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26820Re: The Scrum Release Plan Dilemma

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  • Petri Heiramo
    Feb 3, 2008
      --- In scrumdevelopment@yahoogroups.com, "Tobias Mayer" <tobyanon@...>
      > The point I am making is when they change so radically (and my
      > experience is that this happens more often than not) it makes a mockery
      > of release plans, so why take time to do them in the first place? It is
      > almost as if we are pretending we know more than we do, that in fact the
      > current state of the backlog is taken to be a finished plan.

      Your comments sound like you feel there should be a "one size fits
      all" planning process. In my understanding, there isn't one. Your case
      sounds like a situation where forward planning makes little sense.
      Thus, I wouldn't do it, if the customer and the stakeholders can live
      with it. I would naturally keep discussing the future options and how
      the product backlog should develop, but wouldn't really make feature
      level plans for the future. Maybe a rough roadmap for some fundamental
      key features, but nothing that couldn't be changed at any moment.

      If the customer and stakeholders require you to do planning, you might
      want to explain them the situation and seek out a less-plan-driven
      approach. But it might also be that they need to do those plans, in
      order to work efficiently at their level, regardless of the need to
      change them frequently.

      Not every project has the same amount of volatility you have.
      Therefore the release planning might make much more sense in other
      projects, and could therefore be a good tool there.

      > A lot of time goes into understanding and estimating each story, and I
      > wonder about the value of this when the expected implementation of a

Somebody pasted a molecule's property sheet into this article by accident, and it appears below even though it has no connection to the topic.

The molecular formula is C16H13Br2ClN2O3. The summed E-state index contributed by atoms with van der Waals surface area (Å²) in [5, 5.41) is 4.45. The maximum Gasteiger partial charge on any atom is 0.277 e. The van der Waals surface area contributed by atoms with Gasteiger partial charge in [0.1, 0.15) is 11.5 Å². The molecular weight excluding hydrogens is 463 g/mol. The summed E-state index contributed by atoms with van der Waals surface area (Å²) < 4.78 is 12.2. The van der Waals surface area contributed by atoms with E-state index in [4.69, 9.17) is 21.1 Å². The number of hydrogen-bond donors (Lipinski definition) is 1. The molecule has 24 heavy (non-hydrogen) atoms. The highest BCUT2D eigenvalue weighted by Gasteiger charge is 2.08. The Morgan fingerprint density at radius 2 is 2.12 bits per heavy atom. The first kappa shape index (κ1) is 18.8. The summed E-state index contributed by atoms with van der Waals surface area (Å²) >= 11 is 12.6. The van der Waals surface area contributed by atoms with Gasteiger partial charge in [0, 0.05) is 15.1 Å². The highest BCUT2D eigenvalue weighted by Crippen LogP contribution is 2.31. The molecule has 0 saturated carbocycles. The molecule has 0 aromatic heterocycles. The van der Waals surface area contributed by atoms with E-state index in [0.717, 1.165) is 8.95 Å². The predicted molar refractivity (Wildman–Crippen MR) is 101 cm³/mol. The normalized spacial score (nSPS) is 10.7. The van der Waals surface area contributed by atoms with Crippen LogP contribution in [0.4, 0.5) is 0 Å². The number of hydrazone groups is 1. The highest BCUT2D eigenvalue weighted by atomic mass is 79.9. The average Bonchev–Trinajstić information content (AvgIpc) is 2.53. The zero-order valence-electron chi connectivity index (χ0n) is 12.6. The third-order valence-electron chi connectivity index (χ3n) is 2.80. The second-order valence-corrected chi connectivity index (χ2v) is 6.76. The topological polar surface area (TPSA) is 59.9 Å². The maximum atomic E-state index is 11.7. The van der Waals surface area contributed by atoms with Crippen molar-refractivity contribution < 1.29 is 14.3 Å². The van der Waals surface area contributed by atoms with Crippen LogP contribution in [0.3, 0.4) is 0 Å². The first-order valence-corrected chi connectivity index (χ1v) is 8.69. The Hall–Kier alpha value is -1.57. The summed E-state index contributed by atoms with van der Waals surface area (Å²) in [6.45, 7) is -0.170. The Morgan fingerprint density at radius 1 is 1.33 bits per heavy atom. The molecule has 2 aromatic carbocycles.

> story is not imminent.

      I liked one idea I heard regarding this problem. In one word, it
      becomes down to prioritizing. As part of the planning session, ask the
      team and customer (or whoever are in the meeting) to split the stories
      into two piles:
      - Now
      - Mañana ("tomorrow" in Spanish, as far as I know)

      The "Now" pile gets every story that is relevant _right_now_ (or
      during the next sprint), in some way. Relevance could be that the team
      has to do something about it or that they need to examine and study it
      in order to be able act correctly in current situation.

      The "Mañana" pile gets every other card.

      After that, the Mañana pile gets puts aside and all attention is
      focused on the Now items. This simple methods cuts out a lot of stuff
      that isn't relevant for discussion at this very moment. Depending on
      the situation and the project case, you can use the tool differently,
      or even several times in row. For example, first define Mañana as
      anything that isn't relevant in the next three months (for example,
      when planning a year long project), then do another round and set the
      threshold to the next two sprints. Once you have the piles, you can
      apply different planning techniques to them. For example, do nothing
      on the first Mañana pile, give rough quick estimates on the second
      pile, and only do a more detailed estimation for the second Now pile.

      > I understand in theory that release planning is good, and the Agile
      > approach makes a great deal of sense... it's just that I have rarely
      > been able to do it and have it be useful on projects that are being
      > defined as they develop. Hence my request for real world experience of
      > effective release planning in the face of radical change.

      If it's wasteful to you, stop doing it. :)

      But don't fall into trap of thinking that it's wasteful to everyone
      else, too.


      Petri Heiramo, CSP
      SYSOPENDIGIA, Finland
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